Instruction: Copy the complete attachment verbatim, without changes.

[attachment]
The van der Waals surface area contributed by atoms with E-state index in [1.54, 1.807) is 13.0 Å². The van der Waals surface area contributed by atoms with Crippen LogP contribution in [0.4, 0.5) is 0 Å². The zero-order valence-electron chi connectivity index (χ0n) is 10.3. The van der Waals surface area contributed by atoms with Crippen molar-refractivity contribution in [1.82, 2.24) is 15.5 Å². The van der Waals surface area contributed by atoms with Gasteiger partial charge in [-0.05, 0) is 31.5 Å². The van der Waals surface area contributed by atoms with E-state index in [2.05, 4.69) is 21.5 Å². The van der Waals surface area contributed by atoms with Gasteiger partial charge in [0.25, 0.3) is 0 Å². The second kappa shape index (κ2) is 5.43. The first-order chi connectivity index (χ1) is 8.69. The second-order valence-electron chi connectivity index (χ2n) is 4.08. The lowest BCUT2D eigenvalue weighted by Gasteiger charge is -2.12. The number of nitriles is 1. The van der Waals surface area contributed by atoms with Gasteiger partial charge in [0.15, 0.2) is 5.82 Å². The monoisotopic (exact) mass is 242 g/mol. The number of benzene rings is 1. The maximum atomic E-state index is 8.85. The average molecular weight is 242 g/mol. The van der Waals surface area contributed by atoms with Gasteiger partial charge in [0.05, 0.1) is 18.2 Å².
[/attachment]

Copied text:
The van der Waals surface area contributed by atoms with E-state index in [1.54, 1.807) is 13.0 Å². The van der Waals surface area contributed by atoms with Crippen LogP contribution in [0.4, 0.5) is 0 Å². The zero-order valence-electron chi connectivity index (χ0n) is 10.3. The van der Waals surface area contributed by atoms with Crippen molar-refractivity contribution in [1.82, 2.24) is 15.5 Å². The van der Waals surface area contributed by atoms with Gasteiger partial charge in [-0.05, 0) is 31.5 Å². The van der Waals surface area contributed by atoms with E-state index in [2.05, 4.69) is 21.5 Å². The van der Waals surface area contributed by atoms with Gasteiger partial charge in [0.25, 0.3) is 0 Å². The second kappa shape index (κ2) is 5.43. The first-order chi connectivity index (χ1) is 8.69. The second-order valence-electron chi connectivity index (χ2n) is 4.08. The lowest BCUT2D eigenvalue weighted by Gasteiger charge is -2.12. The number of nitriles is 1. The van der Waals surface area contributed by atoms with Gasteiger partial charge in [0.15, 0.2) is 5.82 Å². The monoisotopic (exact) mass is 242 g/mol. The number of benzene rings is 1. The maximum atomic E-state index is 8.85. The average molecular weight is 242 g/mol. The van der Waals surface area contributed by atoms with Gasteiger partial charge in [0.05, 0.1) is 18.2 Å².